Farmer Leaf Summer 2018 Jingmai Moonlight

Summer 2018 Jingmai Moonlight - wrapped

This is the third and final post about the teas that made up my first order with Farmer Leaf.

Farmer Leaf describe the raw material as coming from the “…high altitude natural tea gardens of Jingmai Mountain…“, and that it was “…harvested in July and August 2018…“, and then “…shade-dried for three days in our factory…“, before being pressed into 200 gram beengs.

You can read more about the tea and its processing by clicking here

The dry leaf smelled of Scandinavian pine forest on a summer morning.

Summer 2018 Jingmai Moonlight - unwrapped

Steeping method
Water Used: Filtered tap water
Weight of dry leaf: 6 grams
Infusion style: Gong-fu
Steeping vessel: 150 ml glass teapot
Water temperature: 90°C
No. & duration: infusions of 10, 15, 20, 25, 30, 40, 60, 120, and finally 180 seconds for a total of 9 infusions

Summer 2018 Jingmai Moonlight - dry leaf

The first steeping was clearly an “opening up” one, although even at this early stage the leaves were showing a lot of potential, especially in the body. The woody aspects of a good sheng were prominent, and the overall effect was rather like a heavy, beefed up Silver Needle. The wet leaf’s aroma had gained flowery and fruity notes.

The second round saw the leaf fully open, and a corresponding shift in the soup, which became thicker and darker. The woody note was now pushing a memory button labelled “mahogany“. A touch of Hong Cha came creeping round the back, and I picked up tantalizing hints of red berries in the aftertaste.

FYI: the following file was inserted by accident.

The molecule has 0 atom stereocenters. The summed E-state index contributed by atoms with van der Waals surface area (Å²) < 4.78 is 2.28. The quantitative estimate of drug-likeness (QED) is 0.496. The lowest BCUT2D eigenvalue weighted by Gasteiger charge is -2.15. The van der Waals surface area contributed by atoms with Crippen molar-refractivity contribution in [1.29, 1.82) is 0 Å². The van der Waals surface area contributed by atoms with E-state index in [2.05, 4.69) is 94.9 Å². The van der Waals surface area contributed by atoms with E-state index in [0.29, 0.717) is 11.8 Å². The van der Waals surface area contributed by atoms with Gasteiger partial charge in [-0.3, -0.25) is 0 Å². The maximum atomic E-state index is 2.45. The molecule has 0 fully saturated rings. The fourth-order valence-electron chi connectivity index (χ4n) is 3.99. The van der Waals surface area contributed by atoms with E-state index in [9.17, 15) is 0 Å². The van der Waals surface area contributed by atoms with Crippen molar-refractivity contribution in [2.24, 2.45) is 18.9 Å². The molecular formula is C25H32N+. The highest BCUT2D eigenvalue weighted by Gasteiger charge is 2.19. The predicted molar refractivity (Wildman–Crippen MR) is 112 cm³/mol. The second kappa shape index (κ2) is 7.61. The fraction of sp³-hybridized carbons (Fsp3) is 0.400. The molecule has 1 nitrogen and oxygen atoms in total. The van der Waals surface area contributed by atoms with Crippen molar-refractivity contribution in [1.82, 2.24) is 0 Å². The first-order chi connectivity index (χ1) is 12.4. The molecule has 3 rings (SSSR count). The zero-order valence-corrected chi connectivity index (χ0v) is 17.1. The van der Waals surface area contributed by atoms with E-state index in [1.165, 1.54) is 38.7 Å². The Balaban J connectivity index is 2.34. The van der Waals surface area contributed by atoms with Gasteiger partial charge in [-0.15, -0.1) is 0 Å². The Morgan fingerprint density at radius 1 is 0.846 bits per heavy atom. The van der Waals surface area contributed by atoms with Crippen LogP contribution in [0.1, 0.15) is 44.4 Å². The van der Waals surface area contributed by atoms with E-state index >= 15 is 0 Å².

There was a slow, gradual increase in the intensity of the broth until the mid-point of the session, by which time the wet leaf had really started to resemble sheng material. The black tea like note sat at the back had started to take on a crisp, Assam like quality.

Summer 2018 Jingmai Moonlight - a cup of

That kind of represented the high-water mark of the session. The liquor gradually faded out, until I reluctantly called time on proceedings.

Summer 2018 Jingmai Moonlight - used leaves


This was a deliciously complex tea, and only reinforced my growing Farmer Leaf fanboyism.

I don’t see the relatively short 9 infusions long session as a disappointment, far from it, more as a challenge.

Firstly, it’s important to remember that this is material from a Summer harvest. The leaves simply didn’t have a chance to soak up as much of the good stuff as Spring material would have done before being plucked.

Secondly, Farmer Leaf hint that the tea is robust enough to handle higher temperatures, which gives me hope that bumping up the water temperature, perhaps in the latter part of a session or even from the very beginning, would tease a good few extra rounds out of these leaves. If I’m going for hotter water I might as well switch to a clay or ceramic pot for better heat retention while I’m at it.

Tetrising an extra gram or so of leaf into the pot probably wouldn’t hurt, either.

This tea is pulling me in two different directions. On one hand, I want to drink it up now, yesterday, but I’m also intrigued to see how well it ages. Another beeng of Moonlight White I own is coming along very nicely, and that one lacks the pedigree of this one in terms of raw material, so who knows just how good this beeng could potentially be five years from now.

Only one thing for it, mes braves – I’m going to have to order another cake to set aside, probably as part of another order.

Watch this space, etc…

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1 Response to Farmer Leaf Summer 2018 Jingmai Moonlight

  1. Pingback: 2020 – My Year In Tea | Northern Teaist

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